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Courses prepare for worst scenario

Firefighters from area use weekend to train

POSTED: May 30, 2008 5:01 a.m.

Firefighters approach a burning propane tank while extinguishing the blaze during Sunday's Regional Training Weekend.

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The firefighters of Georgia were hard at work Sunday, training for dire circumstances when they may have to save themselves and others.

The Hall County Fire Services along with the Georgia Fire Academy held its very first Regional Training Weekend, which ended Sunday at the Georgia Public Safety Training Center.

The training weekend, which hosted firefighters from all over Georgia, involved classroom time and real life demonstrations of what being a firefighter is all about — saving lives and putting out fires.

The firefighters took shots at the Firefighter Safety and Survival course and the Pressurized Container Fires course, both of which were supervised and demonstrated by training officers from Hall County Fire Services.

For the safety and survival course, firefighters practiced "bailing out" techniques with a rope, hose and ladder. The process involves exiting a building via a small window and scaling an exterior wall.

Each firefighter also wore all his or her gear, which weighs about 50 pounds, said Skip Heflin, training officer for Hall County.

The bailing out techniques were practiced from windows ranging from 20 to 30 feet off the ground. Firefighters were attached to a belay, which served as a bungee in case they fell during the trial.

Attention to detail, timing and technique played a vital role in each drill.

"The first time you do it, it’s a little different, but the more you do it, the more you know," said Ted Jarrard, firefighter for Hall County.

The hose bail out involved a firefighter escaping a building through a window and sliding to safety down a fire hose. The hose is tied off to a railing. Without securing the hose, it would fall to the ground.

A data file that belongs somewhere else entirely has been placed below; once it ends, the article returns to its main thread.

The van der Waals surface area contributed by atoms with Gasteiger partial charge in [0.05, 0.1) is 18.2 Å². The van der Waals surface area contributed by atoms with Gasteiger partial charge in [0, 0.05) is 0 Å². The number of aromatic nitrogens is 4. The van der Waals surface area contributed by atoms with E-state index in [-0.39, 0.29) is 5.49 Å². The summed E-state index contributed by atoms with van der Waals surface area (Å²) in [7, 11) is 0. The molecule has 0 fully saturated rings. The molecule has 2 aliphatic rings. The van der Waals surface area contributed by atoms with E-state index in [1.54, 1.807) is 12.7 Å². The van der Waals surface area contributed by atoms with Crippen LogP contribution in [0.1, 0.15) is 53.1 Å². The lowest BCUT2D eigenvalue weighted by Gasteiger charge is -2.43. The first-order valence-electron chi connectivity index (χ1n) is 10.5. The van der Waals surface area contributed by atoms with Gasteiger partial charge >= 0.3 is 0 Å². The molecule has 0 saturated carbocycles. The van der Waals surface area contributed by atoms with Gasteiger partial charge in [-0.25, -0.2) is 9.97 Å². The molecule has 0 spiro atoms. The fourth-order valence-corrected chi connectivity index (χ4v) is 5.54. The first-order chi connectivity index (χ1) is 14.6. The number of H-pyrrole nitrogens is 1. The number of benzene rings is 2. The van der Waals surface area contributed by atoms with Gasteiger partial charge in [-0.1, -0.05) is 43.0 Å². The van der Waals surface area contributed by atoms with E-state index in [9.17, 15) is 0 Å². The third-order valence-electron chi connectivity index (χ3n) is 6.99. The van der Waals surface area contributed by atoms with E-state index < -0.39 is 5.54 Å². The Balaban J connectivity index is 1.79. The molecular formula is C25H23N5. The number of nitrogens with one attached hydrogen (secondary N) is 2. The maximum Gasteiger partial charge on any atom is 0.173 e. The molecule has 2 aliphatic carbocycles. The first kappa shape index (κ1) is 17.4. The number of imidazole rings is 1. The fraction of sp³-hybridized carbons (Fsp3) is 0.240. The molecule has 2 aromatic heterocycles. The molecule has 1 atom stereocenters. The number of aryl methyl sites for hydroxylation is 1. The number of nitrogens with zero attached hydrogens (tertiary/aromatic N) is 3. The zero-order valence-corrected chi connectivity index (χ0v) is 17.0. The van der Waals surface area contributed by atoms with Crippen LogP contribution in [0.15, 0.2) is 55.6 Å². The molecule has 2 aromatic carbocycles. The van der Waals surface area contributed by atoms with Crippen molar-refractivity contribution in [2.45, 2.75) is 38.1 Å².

Jarrard said that leg strength and a controlled descent is key for this type of drill.

"It’s impossible if you use your hands only ... sliding down too fast is just another way to get hurt," Jarrard said.

"That one was pretty tough. You think you can just grab it with your hands, but that doesn’t happen," said John Moore of Hall County Fire Services.

Another drill involved firefighters — in full gear, including an oxygen tank — escaping through a 16-by-24 inch or 16-by-16 inch hole in a fiber rock.

Because the wall was fiber rock, firefighters had to cut the hole rather than punch through.

"You have to breathe out so there’s no air in your lungs, and then wiggle, and then take a breath, and then wiggle and breath back out," said Mack Palmer, firefighter for Habersham County.

For the Pressurized Container Fires course, a group of firefighters used a smooth board nozzle hose, which weighs about 62 pounds per 50-foot section, to put out a fire from a large pressurized tank.

The tank was pumped with gas and then ignited, causing it to sporadically shoot gas and large flames into the air.

Firefighters took their time approaching the tank while spraying it with the hose to cool it. As they got close enough, they used the pressure from the hose to cause the flames to shoot to the left, while a valve man turned off the gas.

The fuel for the drill was donated by Blossman Gas.

"Without the commitment and support from taxpayers and our fire chief, this would be impossible," Heflin said.

Regional training weekends are not mandated by the state, which makes holding them all the more important.

"If you put out fires, you have a dangerous job. That’s why we have weekends like this, to show them how to be as safe as possible while doing a dangerous job," said Scott Cagle, fire marshal of Hall County Fire Services.

Cagle and Heflin both oversaw the courses along with David Kimbrell and other fire officials. Heflin created the course with Josh Moreno, training officer for Hall County.


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